When I last mentioned making chicken broth, some of you shared that you’ve had trouble making chicken broth that rivals what you can buy in the store.
So, I promised to show you how to make chicken broth that does not resemble dirty dishwater, either in appearance or flavor.
Though this recipe doesn’t come directly from Cook’s Illustrated (What the what???), the method is kind of a riff on their chicken noodle soup recipe.
(Because, um, pretty much everything I do in the kitchen relates back to CI/ATK somehow.)
CI’s method for making chicken soup broth involves hacking up an entire chicken, browning it, and then making broth. After making the soup several times and enjoying the super delicious broth, I started to realize that I could do something similar when making broth from leftover chicken bones.
The key, I think, is having some raw chicken to start out with. So, when I spatchcock a chicken, I always save the backbone (and any extra skin/fat I trim off the chicken).
Also, when I make Teriyaki Chicken, I end up with some uncooked skin/fat/bones because the recipe calls for deboning raw chicken thighs. If you don’t have any leftover chicken, I would grab one or two raw chicken thighs from the freezer.
By the way, this will totally work with turkey bones/skin, so save any raw bits from your turkey at Thanksgiving!
Here is what is important to know about broth making:
If you want delicious broth, do not just plunk bones into a pot with water and simmer them to death.
This is easy and hands-off and will produce nutritious chicken broth, but the broth will not knock your socks off either in appearance or flavor.
If you do a little prep work before your dump water into your pot, though, your broth will be exponentially improved.
So, first I heat my Dutch oven over medium heat and then add the backbone and chicken skin to the pot. I let the fat render until the chicken skin is pretty crispy and the pot bottom is full of browned bits.
If there is one thing Cook’s Illustrated has taught me, it is this: Brown All Of The Things.
And whenever I apply that principle, my food is indeed more flavorful.
Ok, so, once I have the lovely browned bits, I take out the bones and such, and add about a cup of chopped onion. I saute that in the chicken fat and browned bits until the onions are fairly soft.
Since chicken fat is very chicken-y-tasting, this will give your broth a good flavorful start.
Then, and only then do I add water and the chicken bones. I also sometimes add in thyme and/or bay leaves, depending on what I plan to use the broth for. And I add a few teaspoons of salt as well.
Heat the water to a simmer, scraping the bottom of the pot to release the browned bits, or fond.
Because of all the browning you did before adding the water, your broth will have a lovely, appealing tint and flavor even before you’ve simmered it.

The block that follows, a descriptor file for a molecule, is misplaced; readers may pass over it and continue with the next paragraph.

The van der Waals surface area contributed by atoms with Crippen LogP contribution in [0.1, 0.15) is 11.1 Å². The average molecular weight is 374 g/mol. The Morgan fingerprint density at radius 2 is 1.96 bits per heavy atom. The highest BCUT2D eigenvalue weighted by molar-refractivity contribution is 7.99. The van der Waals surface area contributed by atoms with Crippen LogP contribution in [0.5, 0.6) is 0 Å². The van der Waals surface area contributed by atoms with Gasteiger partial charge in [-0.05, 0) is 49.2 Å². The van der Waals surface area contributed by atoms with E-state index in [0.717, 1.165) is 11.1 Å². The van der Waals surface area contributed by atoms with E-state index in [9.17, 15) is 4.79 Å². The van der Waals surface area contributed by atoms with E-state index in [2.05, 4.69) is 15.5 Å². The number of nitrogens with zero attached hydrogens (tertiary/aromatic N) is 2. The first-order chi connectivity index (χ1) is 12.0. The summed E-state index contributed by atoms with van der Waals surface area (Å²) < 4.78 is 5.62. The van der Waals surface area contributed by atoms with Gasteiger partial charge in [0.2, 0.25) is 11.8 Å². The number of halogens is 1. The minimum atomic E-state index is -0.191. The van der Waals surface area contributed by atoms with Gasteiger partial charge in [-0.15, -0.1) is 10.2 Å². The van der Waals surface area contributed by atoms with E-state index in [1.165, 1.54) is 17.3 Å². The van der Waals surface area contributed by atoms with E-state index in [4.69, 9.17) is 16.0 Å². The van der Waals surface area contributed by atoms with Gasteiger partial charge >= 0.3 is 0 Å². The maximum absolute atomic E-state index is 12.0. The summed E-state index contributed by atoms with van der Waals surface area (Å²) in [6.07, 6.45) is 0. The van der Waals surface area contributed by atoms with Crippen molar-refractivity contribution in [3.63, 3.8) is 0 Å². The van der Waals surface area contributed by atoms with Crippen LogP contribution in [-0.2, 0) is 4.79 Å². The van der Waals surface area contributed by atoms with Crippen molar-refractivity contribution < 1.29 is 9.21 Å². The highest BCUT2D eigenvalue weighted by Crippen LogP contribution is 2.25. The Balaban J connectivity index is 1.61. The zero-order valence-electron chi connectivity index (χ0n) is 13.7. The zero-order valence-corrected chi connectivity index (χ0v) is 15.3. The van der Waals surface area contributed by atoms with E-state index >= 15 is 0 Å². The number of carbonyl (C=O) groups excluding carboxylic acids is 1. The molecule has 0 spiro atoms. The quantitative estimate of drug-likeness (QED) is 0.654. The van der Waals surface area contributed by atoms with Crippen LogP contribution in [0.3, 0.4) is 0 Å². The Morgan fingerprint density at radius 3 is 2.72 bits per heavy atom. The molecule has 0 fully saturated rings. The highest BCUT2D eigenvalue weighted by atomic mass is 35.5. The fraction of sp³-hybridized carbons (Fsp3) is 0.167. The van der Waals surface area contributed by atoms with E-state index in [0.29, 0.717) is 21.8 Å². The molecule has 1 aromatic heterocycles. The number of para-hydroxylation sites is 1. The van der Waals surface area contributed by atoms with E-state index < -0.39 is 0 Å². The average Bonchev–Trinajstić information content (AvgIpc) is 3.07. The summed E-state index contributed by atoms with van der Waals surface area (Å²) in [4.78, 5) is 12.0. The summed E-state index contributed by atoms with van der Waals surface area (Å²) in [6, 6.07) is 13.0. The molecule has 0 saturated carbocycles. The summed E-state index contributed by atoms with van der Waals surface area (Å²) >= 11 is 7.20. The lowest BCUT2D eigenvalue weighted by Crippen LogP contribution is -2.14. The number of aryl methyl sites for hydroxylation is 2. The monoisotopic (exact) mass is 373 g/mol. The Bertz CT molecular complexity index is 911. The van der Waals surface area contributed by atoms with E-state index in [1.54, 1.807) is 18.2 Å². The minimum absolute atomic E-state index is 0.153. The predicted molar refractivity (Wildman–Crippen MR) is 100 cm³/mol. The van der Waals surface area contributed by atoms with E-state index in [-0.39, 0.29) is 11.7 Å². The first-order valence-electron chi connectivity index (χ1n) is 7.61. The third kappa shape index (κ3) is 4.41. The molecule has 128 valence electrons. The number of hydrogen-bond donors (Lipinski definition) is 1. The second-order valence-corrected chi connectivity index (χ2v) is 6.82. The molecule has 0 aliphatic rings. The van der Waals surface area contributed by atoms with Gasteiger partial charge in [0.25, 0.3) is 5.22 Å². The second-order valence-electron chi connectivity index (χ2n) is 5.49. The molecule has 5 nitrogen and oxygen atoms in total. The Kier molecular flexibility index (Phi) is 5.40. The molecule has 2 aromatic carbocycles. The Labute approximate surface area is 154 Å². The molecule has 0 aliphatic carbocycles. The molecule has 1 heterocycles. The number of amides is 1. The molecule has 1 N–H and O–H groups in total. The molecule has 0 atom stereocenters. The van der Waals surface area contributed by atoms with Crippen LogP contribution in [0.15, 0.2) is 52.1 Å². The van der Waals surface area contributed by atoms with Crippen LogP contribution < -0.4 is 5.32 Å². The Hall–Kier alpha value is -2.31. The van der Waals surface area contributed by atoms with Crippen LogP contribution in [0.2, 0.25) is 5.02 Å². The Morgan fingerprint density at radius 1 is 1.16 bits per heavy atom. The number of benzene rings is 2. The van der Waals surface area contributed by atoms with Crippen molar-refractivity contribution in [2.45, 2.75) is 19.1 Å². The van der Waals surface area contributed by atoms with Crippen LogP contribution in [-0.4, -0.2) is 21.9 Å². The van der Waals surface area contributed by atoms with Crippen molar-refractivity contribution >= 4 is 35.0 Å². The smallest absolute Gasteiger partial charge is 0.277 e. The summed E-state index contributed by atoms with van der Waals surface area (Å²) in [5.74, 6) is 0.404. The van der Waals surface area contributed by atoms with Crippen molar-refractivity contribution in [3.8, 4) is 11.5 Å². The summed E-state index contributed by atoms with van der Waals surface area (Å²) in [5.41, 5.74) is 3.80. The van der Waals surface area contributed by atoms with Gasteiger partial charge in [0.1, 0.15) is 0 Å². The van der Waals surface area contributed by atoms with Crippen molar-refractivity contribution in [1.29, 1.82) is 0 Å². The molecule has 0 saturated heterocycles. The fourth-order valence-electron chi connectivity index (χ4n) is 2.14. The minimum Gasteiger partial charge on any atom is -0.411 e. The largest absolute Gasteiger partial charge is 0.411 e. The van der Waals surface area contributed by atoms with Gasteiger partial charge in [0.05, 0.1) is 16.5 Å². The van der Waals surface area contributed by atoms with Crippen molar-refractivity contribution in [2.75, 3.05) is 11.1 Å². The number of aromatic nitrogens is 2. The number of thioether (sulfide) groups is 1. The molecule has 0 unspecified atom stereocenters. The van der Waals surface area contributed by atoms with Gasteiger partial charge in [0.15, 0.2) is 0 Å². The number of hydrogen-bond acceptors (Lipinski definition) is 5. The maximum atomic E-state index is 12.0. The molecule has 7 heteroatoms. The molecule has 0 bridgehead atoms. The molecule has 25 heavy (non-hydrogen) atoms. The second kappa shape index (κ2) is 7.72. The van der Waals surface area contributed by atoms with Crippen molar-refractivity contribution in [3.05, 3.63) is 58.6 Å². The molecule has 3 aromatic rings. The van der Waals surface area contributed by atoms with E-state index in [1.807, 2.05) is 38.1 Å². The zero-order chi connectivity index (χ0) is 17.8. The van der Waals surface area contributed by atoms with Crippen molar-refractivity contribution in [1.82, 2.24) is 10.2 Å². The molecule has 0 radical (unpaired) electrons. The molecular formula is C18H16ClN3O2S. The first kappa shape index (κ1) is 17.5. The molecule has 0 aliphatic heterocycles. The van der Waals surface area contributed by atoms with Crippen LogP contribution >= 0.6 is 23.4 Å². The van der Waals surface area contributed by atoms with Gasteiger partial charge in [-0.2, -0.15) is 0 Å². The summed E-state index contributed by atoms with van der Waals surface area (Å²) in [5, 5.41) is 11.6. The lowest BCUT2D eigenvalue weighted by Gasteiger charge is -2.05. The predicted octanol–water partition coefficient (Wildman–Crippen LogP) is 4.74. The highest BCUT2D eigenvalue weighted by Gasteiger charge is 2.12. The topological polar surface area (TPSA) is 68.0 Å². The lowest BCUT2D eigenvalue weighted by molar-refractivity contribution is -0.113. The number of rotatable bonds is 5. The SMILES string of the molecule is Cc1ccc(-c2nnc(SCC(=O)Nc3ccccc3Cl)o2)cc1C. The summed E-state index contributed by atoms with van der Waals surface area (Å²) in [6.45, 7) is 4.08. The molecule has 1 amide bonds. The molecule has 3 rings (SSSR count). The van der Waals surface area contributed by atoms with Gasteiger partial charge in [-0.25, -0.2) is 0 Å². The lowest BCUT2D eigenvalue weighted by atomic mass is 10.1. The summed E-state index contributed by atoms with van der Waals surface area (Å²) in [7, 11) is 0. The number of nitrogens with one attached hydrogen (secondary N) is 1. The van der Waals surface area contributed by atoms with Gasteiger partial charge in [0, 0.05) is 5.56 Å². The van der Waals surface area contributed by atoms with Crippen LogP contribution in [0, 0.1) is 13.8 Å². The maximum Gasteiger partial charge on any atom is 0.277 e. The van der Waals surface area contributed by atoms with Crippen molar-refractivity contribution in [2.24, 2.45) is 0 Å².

But simmer you should because your broth will extract flavor and nutrition from the chicken bones as it cooks. If you let your stock boil, it’ll be cloudier than if you keep it to a simmer. But the world will not come to an end if you boil it, so don’t stress, k?
After an hour, the broth will be quite delicious, but if I have more time, I let it cook longer. If you let it cook for many hours, you’ll probably need to replenish the water, or you’ll end up with very concentrated stock (which is fine if that’s what you’re going for!)
For one chicken’s worth of bones, I’d say I probably end up with about 4 quarts of stock, although I don’t really do a whole lot of measuring as chicken broth is more method then recipe.
Once the broth is finished, strain it through a fine mesh strainer and let it cool. Once it’s down to room temperature, you can refrigerate it.
As it cools, the fat will rise to the top and solidify. For most purposes, you’ll want to spoon off the fat and discard it, because leaving it there will make your recipes unpleasantly greasy.
However, if you want to use the broth to make chicken noodle soup (I plan to post that on Wednesday this week), save a few tablespoons of the fat, because you can use it for sauteeing the veggies.
(This is an old picture of broth, from before I figured out the browning method. And clearly I boiled this stock because, hello, cloudiness!)
If you’re not going to use your broth right away, you can freeze it for future use. And you can do this in regular glass Mason jars as long as you leave sufficient room for the broth to expand as it freezes.
Give this a try! If you’ve had trouble producing tasty broth before, I really, really think this method will help change that.
P.S. If you want still more flavor, I’ve read that browning the bones in the oven before making broth helps increase flavor. But I’m pretty happy with my broth at this point, so I’m loathe to add another step.